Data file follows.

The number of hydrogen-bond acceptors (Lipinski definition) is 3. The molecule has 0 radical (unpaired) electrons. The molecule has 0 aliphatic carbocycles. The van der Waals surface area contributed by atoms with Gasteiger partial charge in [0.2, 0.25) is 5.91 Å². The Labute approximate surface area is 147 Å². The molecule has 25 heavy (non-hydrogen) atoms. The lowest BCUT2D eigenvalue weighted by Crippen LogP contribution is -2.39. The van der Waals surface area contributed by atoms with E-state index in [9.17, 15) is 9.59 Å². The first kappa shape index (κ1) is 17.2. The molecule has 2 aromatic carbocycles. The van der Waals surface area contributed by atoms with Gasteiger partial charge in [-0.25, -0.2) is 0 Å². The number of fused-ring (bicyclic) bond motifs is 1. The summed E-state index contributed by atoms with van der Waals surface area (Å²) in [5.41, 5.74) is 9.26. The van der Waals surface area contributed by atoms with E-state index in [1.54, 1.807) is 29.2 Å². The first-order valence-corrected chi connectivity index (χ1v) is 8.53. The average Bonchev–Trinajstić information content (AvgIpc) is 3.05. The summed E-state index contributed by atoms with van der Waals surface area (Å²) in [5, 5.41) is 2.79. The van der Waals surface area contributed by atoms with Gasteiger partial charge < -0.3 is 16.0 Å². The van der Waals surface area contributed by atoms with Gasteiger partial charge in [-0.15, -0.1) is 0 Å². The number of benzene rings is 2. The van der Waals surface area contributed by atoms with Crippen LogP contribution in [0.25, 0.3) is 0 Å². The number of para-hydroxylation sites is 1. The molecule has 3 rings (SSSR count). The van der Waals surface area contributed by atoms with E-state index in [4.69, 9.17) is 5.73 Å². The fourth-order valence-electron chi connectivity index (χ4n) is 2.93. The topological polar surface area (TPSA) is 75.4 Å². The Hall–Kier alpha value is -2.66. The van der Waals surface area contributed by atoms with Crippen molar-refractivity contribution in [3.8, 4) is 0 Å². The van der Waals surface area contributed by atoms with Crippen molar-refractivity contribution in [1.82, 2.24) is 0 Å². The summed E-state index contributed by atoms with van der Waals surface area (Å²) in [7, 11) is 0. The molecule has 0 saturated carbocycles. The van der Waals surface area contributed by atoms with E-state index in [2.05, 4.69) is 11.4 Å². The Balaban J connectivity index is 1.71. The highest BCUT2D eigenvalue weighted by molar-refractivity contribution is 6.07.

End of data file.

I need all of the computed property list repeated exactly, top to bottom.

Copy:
The number of hydrogen-bond acceptors (Lipinski definition) is 3. The molecule has 0 radical (unpaired) electrons. The molecule has 0 aliphatic carbocycles. The van der Waals surface area contributed by atoms with Gasteiger partial charge in [0.2, 0.25) is 5.91 Å². The Labute approximate surface area is 147 Å². The molecule has 25 heavy (non-hydrogen) atoms. The lowest BCUT2D eigenvalue weighted by Crippen LogP contribution is -2.39. The van der Waals surface area contributed by atoms with E-state index in [9.17, 15) is 9.59 Å². The first kappa shape index (κ1) is 17.2. The molecule has 2 aromatic carbocycles. The van der Waals surface area contributed by atoms with Gasteiger partial charge in [-0.25, -0.2) is 0 Å². The number of fused-ring (bicyclic) bond motifs is 1. The summed E-state index contributed by atoms with van der Waals surface area (Å²) in [5.41, 5.74) is 9.26. The van der Waals surface area contributed by atoms with E-state index in [1.54, 1.807) is 29.2 Å². The first-order valence-corrected chi connectivity index (χ1v) is 8.53. The average Bonchev–Trinajstić information content (AvgIpc) is 3.05. The summed E-state index contributed by atoms with van der Waals surface area (Å²) in [5, 5.41) is 2.79. The van der Waals surface area contributed by atoms with Gasteiger partial charge < -0.3 is 16.0 Å². The van der Waals surface area contributed by atoms with Gasteiger partial charge in [-0.15, -0.1) is 0 Å². The number of benzene rings is 2. The van der Waals surface area contributed by atoms with Crippen LogP contribution in [0.25, 0.3) is 0 Å². The number of para-hydroxylation sites is 1. The molecule has 3 rings (SSSR count). The van der Waals surface area contributed by atoms with E-state index in [4.69, 9.17) is 5.73 Å². The fourth-order valence-electron chi connectivity index (χ4n) is 2.93. The topological polar surface area (TPSA) is 75.4 Å². The Hall–Kier alpha value is -2.66. The van der Waals surface area contributed by atoms with Crippen molar-refractivity contribution in [3.8, 4) is 0 Å². The van der Waals surface area contributed by atoms with Crippen molar-refractivity contribution in [1.82, 2.24) is 0 Å². The summed E-state index contributed by atoms with van der Waals surface area (Å²) in [7, 11) is 0. The molecule has 0 saturated carbocycles. The van der Waals surface area contributed by atoms with E-state index in [2.05, 4.69) is 11.4 Å². The Balaban J connectivity index is 1.71. The highest BCUT2D eigenvalue weighted by molar-refractivity contribution is 6.07.